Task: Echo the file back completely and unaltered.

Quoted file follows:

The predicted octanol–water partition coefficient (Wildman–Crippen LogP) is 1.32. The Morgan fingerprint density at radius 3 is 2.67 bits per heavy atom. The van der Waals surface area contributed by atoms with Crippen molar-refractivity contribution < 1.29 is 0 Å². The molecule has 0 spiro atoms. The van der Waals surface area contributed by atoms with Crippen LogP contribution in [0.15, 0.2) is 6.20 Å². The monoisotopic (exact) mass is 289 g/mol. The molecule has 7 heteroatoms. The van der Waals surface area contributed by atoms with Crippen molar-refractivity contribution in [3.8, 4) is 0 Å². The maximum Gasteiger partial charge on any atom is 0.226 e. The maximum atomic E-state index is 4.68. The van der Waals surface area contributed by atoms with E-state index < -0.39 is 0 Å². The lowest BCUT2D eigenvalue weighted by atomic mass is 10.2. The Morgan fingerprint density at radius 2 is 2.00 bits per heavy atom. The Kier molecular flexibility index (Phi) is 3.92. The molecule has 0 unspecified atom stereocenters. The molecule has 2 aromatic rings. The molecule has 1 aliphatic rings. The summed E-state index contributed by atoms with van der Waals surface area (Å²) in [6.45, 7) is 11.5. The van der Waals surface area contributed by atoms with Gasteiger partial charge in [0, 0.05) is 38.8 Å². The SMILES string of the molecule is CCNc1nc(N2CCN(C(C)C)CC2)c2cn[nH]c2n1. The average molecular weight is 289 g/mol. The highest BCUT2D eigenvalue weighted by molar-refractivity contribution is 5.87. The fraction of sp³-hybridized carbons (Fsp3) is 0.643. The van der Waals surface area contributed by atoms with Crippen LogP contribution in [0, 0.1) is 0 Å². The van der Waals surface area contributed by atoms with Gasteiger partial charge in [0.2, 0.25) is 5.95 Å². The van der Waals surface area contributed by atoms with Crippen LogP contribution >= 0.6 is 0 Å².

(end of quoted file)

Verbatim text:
The predicted octanol–water partition coefficient (Wildman–Crippen LogP) is 1.32. The Morgan fingerprint density at radius 3 is 2.67 bits per heavy atom. The van der Waals surface area contributed by atoms with Crippen molar-refractivity contribution < 1.29 is 0 Å². The molecule has 0 spiro atoms. The van der Waals surface area contributed by atoms with Crippen LogP contribution in [0.15, 0.2) is 6.20 Å². The monoisotopic (exact) mass is 289 g/mol. The molecule has 7 heteroatoms. The van der Waals surface area contributed by atoms with Crippen molar-refractivity contribution in [3.8, 4) is 0 Å². The maximum Gasteiger partial charge on any atom is 0.226 e. The maximum atomic E-state index is 4.68. The van der Waals surface area contributed by atoms with E-state index < -0.39 is 0 Å². The lowest BCUT2D eigenvalue weighted by atomic mass is 10.2. The Morgan fingerprint density at radius 2 is 2.00 bits per heavy atom. The Kier molecular flexibility index (Phi) is 3.92. The molecule has 0 unspecified atom stereocenters. The molecule has 2 aromatic rings. The molecule has 1 aliphatic rings. The summed E-state index contributed by atoms with van der Waals surface area (Å²) in [6.45, 7) is 11.5. The van der Waals surface area contributed by atoms with Gasteiger partial charge in [0, 0.05) is 38.8 Å². The SMILES string of the molecule is CCNc1nc(N2CCN(C(C)C)CC2)c2cn[nH]c2n1. The average molecular weight is 289 g/mol. The highest BCUT2D eigenvalue weighted by molar-refractivity contribution is 5.87. The fraction of sp³-hybridized carbons (Fsp3) is 0.643. The van der Waals surface area contributed by atoms with Crippen LogP contribution in [0, 0.1) is 0 Å². The van der Waals surface area contributed by atoms with Gasteiger partial charge in [0.2, 0.25) is 5.95 Å². The van der Waals surface area contributed by atoms with Crippen LogP contribution >= 0.6 is 0 Å².